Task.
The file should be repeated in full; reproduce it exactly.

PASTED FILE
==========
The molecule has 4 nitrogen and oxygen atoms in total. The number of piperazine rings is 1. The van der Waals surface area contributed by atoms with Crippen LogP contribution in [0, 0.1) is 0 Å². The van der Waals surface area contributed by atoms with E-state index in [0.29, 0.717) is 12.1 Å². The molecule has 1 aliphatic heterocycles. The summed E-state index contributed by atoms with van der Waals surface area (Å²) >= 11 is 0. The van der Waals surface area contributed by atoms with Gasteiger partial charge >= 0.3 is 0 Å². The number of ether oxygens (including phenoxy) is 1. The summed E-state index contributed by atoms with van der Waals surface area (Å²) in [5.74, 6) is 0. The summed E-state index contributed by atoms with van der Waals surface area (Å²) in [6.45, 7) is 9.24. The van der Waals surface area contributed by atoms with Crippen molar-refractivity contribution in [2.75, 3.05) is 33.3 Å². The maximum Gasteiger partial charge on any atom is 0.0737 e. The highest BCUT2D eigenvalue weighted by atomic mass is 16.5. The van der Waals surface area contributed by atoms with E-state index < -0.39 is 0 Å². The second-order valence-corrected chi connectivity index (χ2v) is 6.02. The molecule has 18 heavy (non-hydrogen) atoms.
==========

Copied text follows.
The molecule has 4 nitrogen and oxygen atoms in total. The number of piperazine rings is 1. The van der Waals surface area contributed by atoms with Crippen LogP contribution in [0, 0.1) is 0 Å². The van der Waals surface area contributed by atoms with E-state index in [0.29, 0.717) is 12.1 Å². The molecule has 1 aliphatic heterocycles. The summed E-state index contributed by atoms with van der Waals surface area (Å²) >= 11 is 0. The van der Waals surface area contributed by atoms with Gasteiger partial charge >= 0.3 is 0 Å². The number of ether oxygens (including phenoxy) is 1. The summed E-state index contributed by atoms with van der Waals surface area (Å²) in [5.74, 6) is 0. The summed E-state index contributed by atoms with van der Waals surface area (Å²) in [6.45, 7) is 9.24. The van der Waals surface area contributed by atoms with Crippen molar-refractivity contribution in [2.75, 3.05) is 33.3 Å². The maximum Gasteiger partial charge on any atom is 0.0737 e. The highest BCUT2D eigenvalue weighted by atomic mass is 16.5. The van der Waals surface area contributed by atoms with E-state index < -0.39 is 0 Å². The second-order valence-corrected chi connectivity index (χ2v) is 6.02. The molecule has 18 heavy (non-hydrogen) atoms.